IRAQ: Shiite and Sunnis to unite against occupation?

Issue 

Doug Lorimer

"I call on all religious and political powers that pushed towards the elections and took part in them to issue an official statement calling for a timetable for the withdrawal of the occupation forces from Iraq", Moqtada al Sadr, the popular young Iraqi Shiite cleric who last year led an armed rebellion against the US-led occupation, declared on February 4.

Sadr's call was read out by a spokesperson to thousands of Shiite worshippers at traditional weekly prayers in the grand mosque in Kufa, 150 kilometres south of Baghdad. It was a direct challenge to the United Iraqi Alliance (UIA), the electoral bloc of Shiite politicians and clerics put together and backed by Iraq's top Shiite cleric, the Iranian-born Grand Ayallotah Ali al Sistani.

Sadr is living refutation of the corporate media's claim that the occupation is supported by the Shiite majority, and it is only Sunni muslims who want the foreign troops to leave. The occupying regime's own surveys last year indicated that Sadr was, after Sistani, the most popular figure among Iraq's majority Shiites.

It is mainly the fear that Sadr's Mahdi Army will cooperate with the largely Sunni-based armed resistance movement that led US officials to vow to "kill or capture" Sadr. This plan was only abandoned after the Mahdi Army proved remarkably strong, repulsing US military assaults on Najaf and the Baghdad Shiite slum district Sadr City. Instead, Washington agreed to a Sistani-arranged cease-fire in September.

Right up until five days before the January 30 election for a 275-member Transitional National Assembly, the UIA had called for Washington to announce a timetable for the withdrawal of foreign troops. Then, it dropped the call. "The promise of putting US troops on a timetable is not out of sincerity, it's only for campaigning. These major lists know their existence is linked to the presence of the troops", Amer Hassan Fayadh, a political-science professor at Baghdad University, explained to Knight-Ridder on January 26.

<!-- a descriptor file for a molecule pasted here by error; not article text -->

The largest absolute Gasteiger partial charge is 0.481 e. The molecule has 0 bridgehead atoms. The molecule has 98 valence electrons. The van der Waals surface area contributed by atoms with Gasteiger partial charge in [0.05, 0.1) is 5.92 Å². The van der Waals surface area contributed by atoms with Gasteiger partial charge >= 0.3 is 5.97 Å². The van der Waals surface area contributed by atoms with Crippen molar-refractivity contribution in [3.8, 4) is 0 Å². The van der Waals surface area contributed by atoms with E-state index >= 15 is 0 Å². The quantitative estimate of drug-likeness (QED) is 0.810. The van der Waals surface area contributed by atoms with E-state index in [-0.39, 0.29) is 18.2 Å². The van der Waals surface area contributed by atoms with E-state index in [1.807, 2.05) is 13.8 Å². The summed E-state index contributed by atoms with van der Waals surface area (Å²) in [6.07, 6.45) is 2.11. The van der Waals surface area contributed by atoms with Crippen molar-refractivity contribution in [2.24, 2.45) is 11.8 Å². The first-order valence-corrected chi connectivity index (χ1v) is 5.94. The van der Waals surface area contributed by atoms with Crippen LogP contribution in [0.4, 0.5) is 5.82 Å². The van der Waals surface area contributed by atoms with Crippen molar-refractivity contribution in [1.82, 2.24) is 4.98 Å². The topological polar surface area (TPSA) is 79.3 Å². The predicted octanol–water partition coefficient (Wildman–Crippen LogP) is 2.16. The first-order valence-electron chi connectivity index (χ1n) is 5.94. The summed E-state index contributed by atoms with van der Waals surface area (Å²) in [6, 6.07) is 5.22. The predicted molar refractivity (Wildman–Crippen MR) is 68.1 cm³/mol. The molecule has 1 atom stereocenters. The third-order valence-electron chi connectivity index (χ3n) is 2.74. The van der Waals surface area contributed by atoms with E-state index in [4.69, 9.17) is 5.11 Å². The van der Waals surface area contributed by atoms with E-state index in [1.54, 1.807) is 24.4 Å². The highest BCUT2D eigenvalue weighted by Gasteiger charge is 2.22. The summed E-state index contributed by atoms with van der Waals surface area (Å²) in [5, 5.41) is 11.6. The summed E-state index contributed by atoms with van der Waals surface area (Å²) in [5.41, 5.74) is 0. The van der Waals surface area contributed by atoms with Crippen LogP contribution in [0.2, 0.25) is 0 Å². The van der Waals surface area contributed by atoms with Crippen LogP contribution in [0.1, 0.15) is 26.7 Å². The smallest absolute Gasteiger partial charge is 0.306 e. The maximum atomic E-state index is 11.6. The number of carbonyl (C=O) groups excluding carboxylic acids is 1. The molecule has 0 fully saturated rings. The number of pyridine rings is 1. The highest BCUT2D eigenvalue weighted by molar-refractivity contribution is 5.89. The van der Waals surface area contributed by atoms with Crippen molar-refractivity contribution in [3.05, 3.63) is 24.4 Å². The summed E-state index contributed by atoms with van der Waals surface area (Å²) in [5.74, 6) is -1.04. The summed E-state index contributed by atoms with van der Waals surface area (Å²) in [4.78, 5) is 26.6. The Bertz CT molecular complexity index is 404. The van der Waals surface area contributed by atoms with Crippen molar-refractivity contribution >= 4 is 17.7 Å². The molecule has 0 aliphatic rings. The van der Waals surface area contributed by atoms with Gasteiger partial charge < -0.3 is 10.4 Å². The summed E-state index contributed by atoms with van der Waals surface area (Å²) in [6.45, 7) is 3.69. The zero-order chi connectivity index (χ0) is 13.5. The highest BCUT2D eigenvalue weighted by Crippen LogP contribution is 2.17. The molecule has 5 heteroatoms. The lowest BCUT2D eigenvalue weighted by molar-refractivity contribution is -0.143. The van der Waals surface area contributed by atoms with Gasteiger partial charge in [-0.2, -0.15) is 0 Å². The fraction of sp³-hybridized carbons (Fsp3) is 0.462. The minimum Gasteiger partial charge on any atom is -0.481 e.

The parties making up the UIA — the Supreme Council for the Islamic Revolution in Iraq (SCIRI), the Dawa Party and the previously Pentagon-backed Iraqi National Congress of Ahmed Chalabi — are expected to hold a majority of seats in the transitional parliament.

The January 30 elections — designed to give the US-led occupation a "democratic" facade — could not have taken place without Sistani's collaboration. He even issued a fatwa (religious edict) making it a religious duty for Shiites to vote.

Salim Lowe, who was director of communications for Sergio de Mello, the UN special representative killed by an Iraqi resistance attack in 2003, observed in a January 31 British Guardian article titled "An Election to Anoint an Occupation": "The US has little support in the country. It has, however, won the support of the extremely influential Ayatollah Ali al Sistani, who tolerates the occupation most of his followers hate."

Sadr's February 4 statement was an announcement that he had ended his months-long silence about political developments in Iraq. "I stood aside for the elections and did not stand against them, as I did not want to show disobedience toward the marjaiyah [the senior Shiite clerics headed by Sistani]", Sadr explained, adding: "I did not join these elections so that I wouldn't be one of the West's pawns." His comments were clearly meant to remind listeners of Sistani's collaboration with the US.

Sadr's campaign to build opposition to the occupation was strengthened by talks between members of his office and the Association of Muslim Scholars (AMS), the organisation of 3000 Sunni clerics that spearheaded the highly successful boycott of the elections by Sunni Muslims.

Sadr spokesperson Abdul Salam al Kubaisy told a February 7 Baghdad press conference that the talks with the AMS were aimed at promoting a "national dialogue" aimed at "the withdrawal of the Americans from our country". With the elections, over, Washington's worst nightmare looks closer than ever.

From Green Left Weekly, February 16, 2005.
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